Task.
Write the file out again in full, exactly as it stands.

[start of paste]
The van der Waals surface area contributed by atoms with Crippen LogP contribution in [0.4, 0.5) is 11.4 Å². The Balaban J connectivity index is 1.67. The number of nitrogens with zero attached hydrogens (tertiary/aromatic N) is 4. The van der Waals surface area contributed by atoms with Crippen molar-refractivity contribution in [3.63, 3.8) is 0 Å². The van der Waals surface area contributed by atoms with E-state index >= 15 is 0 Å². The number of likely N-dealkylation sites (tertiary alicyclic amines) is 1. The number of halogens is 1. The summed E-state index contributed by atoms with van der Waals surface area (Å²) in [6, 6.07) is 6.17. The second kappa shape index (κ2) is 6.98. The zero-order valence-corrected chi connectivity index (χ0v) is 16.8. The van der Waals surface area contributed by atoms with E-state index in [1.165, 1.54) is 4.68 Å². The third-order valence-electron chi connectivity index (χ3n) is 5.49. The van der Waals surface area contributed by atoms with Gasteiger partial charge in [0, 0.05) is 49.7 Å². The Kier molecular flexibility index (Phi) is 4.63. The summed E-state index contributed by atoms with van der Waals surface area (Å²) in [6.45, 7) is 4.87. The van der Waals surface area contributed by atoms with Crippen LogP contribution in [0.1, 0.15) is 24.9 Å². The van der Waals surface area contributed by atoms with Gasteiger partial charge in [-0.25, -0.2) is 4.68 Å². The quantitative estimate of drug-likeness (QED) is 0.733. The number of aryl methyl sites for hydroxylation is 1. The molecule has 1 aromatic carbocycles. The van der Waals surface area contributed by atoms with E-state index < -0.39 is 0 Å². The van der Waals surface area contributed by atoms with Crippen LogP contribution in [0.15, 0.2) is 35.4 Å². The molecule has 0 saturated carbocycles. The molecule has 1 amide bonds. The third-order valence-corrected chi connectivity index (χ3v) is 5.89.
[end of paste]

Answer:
The van der Waals surface area contributed by atoms with Crippen LogP contribution in [0.4, 0.5) is 11.4 Å². The Balaban J connectivity index is 1.67. The number of nitrogens with zero attached hydrogens (tertiary/aromatic N) is 4. The van der Waals surface area contributed by atoms with Crippen molar-refractivity contribution in [3.63, 3.8) is 0 Å². The van der Waals surface area contributed by atoms with E-state index >= 15 is 0 Å². The number of likely N-dealkylation sites (tertiary alicyclic amines) is 1. The number of halogens is 1. The summed E-state index contributed by atoms with van der Waals surface area (Å²) in [6, 6.07) is 6.17. The second kappa shape index (κ2) is 6.98. The zero-order valence-corrected chi connectivity index (χ0v) is 16.8. The van der Waals surface area contributed by atoms with E-state index in [1.165, 1.54) is 4.68 Å². The third-order valence-electron chi connectivity index (χ3n) is 5.49. The van der Waals surface area contributed by atoms with Gasteiger partial charge in [0, 0.05) is 49.7 Å². The Kier molecular flexibility index (Phi) is 4.63. The summed E-state index contributed by atoms with van der Waals surface area (Å²) in [6.45, 7) is 4.87. The van der Waals surface area contributed by atoms with Crippen LogP contribution in [0.1, 0.15) is 24.9 Å². The van der Waals surface area contributed by atoms with Gasteiger partial charge in [-0.25, -0.2) is 4.68 Å². The quantitative estimate of drug-likeness (QED) is 0.733. The number of aryl methyl sites for hydroxylation is 1. The molecule has 1 aromatic carbocycles. The van der Waals surface area contributed by atoms with E-state index < -0.39 is 0 Å². The van der Waals surface area contributed by atoms with Crippen LogP contribution in [0.15, 0.2) is 35.4 Å². The molecule has 0 saturated carbocycles. The molecule has 1 amide bonds. The third-order valence-corrected chi connectivity index (χ3v) is 5.89.